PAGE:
State officials say many lessons learned after Hurricane Floyd

Posted September 16, 2019 6:58 p.m. EDT

When Hurricane Floyd hit North Carolina 20 years ago, the storm caused historic flooding in the eastern part of the state.

In all, 35 people died here, mostly from rising river water. But the lessons learned from that deadly storm have saved countless lives since then.

“I think Hurricane Floyd was a storm that really made us realize the impact and importance of inland flooding,” says Keith Acree, spokesman for North Carolina Emergency Management.

The bottom line, state leaders admit we were not prepared when Floyd stormed ashore.

As a result, North Carolina made significant investments to make sure the state could better predict where flooding will occur in the future and how to respond to that flooding. There are now 30 highly-trained swift-water rescue teams positioned across the state that can be deployed to known flooding spots before the storm hits.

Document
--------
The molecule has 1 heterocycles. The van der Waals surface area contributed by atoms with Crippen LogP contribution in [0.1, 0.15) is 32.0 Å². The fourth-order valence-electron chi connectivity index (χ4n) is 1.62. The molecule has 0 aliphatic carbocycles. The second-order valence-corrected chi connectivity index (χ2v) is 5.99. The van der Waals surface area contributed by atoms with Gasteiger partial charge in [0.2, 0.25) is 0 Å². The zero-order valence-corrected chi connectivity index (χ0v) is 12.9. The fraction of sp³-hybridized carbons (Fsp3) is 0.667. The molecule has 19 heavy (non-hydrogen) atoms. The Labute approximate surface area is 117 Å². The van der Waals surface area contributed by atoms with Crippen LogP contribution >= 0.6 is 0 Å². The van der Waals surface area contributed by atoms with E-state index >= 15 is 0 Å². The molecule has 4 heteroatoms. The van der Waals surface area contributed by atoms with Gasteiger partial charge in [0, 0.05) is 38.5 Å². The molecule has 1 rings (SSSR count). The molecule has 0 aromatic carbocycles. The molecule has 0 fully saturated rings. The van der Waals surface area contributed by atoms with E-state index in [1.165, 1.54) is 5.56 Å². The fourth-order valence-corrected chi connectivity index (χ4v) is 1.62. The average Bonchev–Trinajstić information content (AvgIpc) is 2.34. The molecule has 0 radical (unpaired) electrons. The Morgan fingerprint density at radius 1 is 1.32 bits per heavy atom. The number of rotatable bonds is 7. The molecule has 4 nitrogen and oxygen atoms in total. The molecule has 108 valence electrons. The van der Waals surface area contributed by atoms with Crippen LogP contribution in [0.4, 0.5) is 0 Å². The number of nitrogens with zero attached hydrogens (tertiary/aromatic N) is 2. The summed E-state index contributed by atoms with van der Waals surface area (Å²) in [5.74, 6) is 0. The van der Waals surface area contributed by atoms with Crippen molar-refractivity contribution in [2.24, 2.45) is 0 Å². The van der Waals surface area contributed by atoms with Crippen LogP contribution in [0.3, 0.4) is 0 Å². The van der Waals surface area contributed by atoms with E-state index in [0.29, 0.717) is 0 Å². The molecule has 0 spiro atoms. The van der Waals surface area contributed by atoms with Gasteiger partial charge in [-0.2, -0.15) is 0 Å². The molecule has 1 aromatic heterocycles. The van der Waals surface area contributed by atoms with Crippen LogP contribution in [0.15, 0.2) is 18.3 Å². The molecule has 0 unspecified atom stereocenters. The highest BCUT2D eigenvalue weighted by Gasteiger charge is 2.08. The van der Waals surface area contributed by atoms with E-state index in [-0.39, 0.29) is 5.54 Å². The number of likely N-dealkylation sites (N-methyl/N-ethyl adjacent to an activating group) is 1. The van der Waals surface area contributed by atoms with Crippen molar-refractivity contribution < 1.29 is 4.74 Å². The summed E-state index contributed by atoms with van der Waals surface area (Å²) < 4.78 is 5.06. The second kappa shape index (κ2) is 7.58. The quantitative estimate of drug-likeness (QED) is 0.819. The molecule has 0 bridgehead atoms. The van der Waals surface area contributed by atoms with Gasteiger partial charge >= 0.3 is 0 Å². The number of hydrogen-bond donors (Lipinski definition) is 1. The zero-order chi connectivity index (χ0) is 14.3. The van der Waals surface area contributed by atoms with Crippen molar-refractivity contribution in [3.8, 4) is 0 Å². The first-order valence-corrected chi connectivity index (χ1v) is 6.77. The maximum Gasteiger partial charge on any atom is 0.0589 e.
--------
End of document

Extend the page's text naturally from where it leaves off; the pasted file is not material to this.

In subsequent hurricanes like Matthew and Florence, that planning led to thousands of water rescues across the state. Acree says there’s no doubt the lessons learned from Floyd led to lives saved during recent storms.

“We were the leaders and still are the leaders in floodplain mapping,” adds Gary Thompson, the assistant director for risk management at North Carolina Emergency Management. He’s referring to the state’s Flood Inundation Mapping and Alert Network.

The program was also spawned from Hurricane Floyd. The system uses advanced river gauges and topography data to determine where and how high flooding will flow based on rainfall.

While Hurricane Floyd had a lasting impact on victims of the storm, it’s legacy is also the life-saving lessons to better protect all of us in the future, Acree said.

“I think people look back and see Floyd as the storm that really changed the way we prepare," Acree said.

Floyd also led to a new plan to care for pets, including a fleet of mobile shelters.